The USDE grants the rights to accreditation educational programs to various agencies such as the Western Association of Schools and Colleges, the Middle States Commission on Higher Education (MSCHE), the Higher Learning Commission (HLC). All of these agencies usually follow the regulations set forth by the USDE. These agencies often ensure that institutions meet certain standards related to academic rigor and quality.

University Policies

Individual universities typically have their own policies and guidelines regarding credit hours. These policies may outline the requirements for credit hour calculation, including the allocation of contact and non-contact hours for different types of courses and instructional formats. Many universities provide faculty handbooks or guides that outline expectations for course design and instruction. These documents may include information on determining credit hours, designing course syllabi, and allocating contact and non-contact hours based on instructional goals and objectives. Finally, course catalogs and syllabi often provide detailed information about individual courses, including the number of credit hours, contact hours (i.e., time spent in direct instruction), and non-contact hours (i.e., time spent on independent study, assignments, etc.). These documents are typically available to students and faculty for reference.

USC Criteria for Distance Education

In addition to the eight USDE criteria in table 1, USC has developed its own set of four criteria for distance education, which specifies acceptable modes of interaction and instructional methodologies seen in table 3.

Table 3. USC Criteria for Ensuring Functional Equivalency in Online Courses

Instructional MethodologiesImplementation at Ostrow School of Dentistry
1. Implementation at Ostrow School of DentistryAsynchronous recorded lectures accommodate students’ diverse schedules and locations, ensuring flexibility while maintaining instructional quality.
2. Recorded Lectures by Core FacultyCore USC faculty primarily deliver recorded lectures, ensuring consistency and expertise in course content delivery.
3. Faculty-Moderated Online Discussion ForumsOnline discussion forums provide opportunities for student engagement and interaction, with faculty actively participating to stimulate academic discourse.
4. Live Zoom SessionsLive Zoom sessions supplement asynchronous learning, providing students with opportunities for real-time interaction with faculty and peers.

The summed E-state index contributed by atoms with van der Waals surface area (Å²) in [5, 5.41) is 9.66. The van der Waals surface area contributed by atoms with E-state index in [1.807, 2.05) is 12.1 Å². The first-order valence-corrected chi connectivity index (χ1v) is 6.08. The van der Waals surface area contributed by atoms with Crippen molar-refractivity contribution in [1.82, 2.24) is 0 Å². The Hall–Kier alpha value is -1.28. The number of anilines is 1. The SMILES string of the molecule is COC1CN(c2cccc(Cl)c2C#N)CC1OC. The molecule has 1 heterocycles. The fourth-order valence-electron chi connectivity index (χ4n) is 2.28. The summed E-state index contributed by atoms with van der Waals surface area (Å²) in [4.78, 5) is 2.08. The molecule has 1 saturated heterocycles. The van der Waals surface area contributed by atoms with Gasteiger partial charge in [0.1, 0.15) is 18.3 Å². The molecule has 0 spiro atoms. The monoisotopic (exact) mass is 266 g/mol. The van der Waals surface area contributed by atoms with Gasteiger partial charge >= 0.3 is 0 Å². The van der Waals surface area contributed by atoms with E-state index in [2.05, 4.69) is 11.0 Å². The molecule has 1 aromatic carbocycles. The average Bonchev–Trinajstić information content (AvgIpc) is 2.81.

The master’s degree program in Orofacial Pain and Oral Medicine at the Ostrow School of Dentistry, USC, exemplifies a commitment to meeting and exceeding USC’s internal standards and the US Department of Education’s regulations for online teaching. By ensuring regular and substantive interaction and providing the functional equivalent of direct instruction, the program maintains high-quality educational experiences for distance learners, fostering academic excellence and professional development in dentistry.

Earn an Online Postgraduate Degree in Orofacial Pain and Oral Medicine

Like what you’re learning? Consider enrolling in the Herman Ostrow School of Dentistry of USC’s online, competency-based certificate or master’s program in Orofacial Pain and Oral Medicine in partnership with the Keck School of Medicine of USC.


  1. Allen, I. E., & Seaman, J. (2016). Online report card: Tracking online education in the United States. Babson Survey Research Group.
  2. US Department of Education. (2020). Code of Federal Regulations, Title 34 – Education. Retrieved from
  3. Bates, A. W., & Poole, G. (2003). Effective teaching with technology in higher education: Foundations for success. John Wiley & Sons.
  4. Quality Matters. (n.d.). Quality Matters Higher Education Rubric, Sixth Edition. Retrieved from
  5. Palloff, R. M., & Pratt, K. (2013). Lessons from the virtual classroom: The realities of online teaching. John Wiley & Sons.
  6. Simonson, M., Smaldino, S., & Zvacek, S. (2015). Teaching and learning at a distance: Foundations of distance education. Routledge.
  7. United States Department of Education. (2021). Accreditation in the United States. Retrieved from
  8. Moore, M. G., & Kearsley, G. (2011). Distance education: A systems view of online learning. Cengage Learning.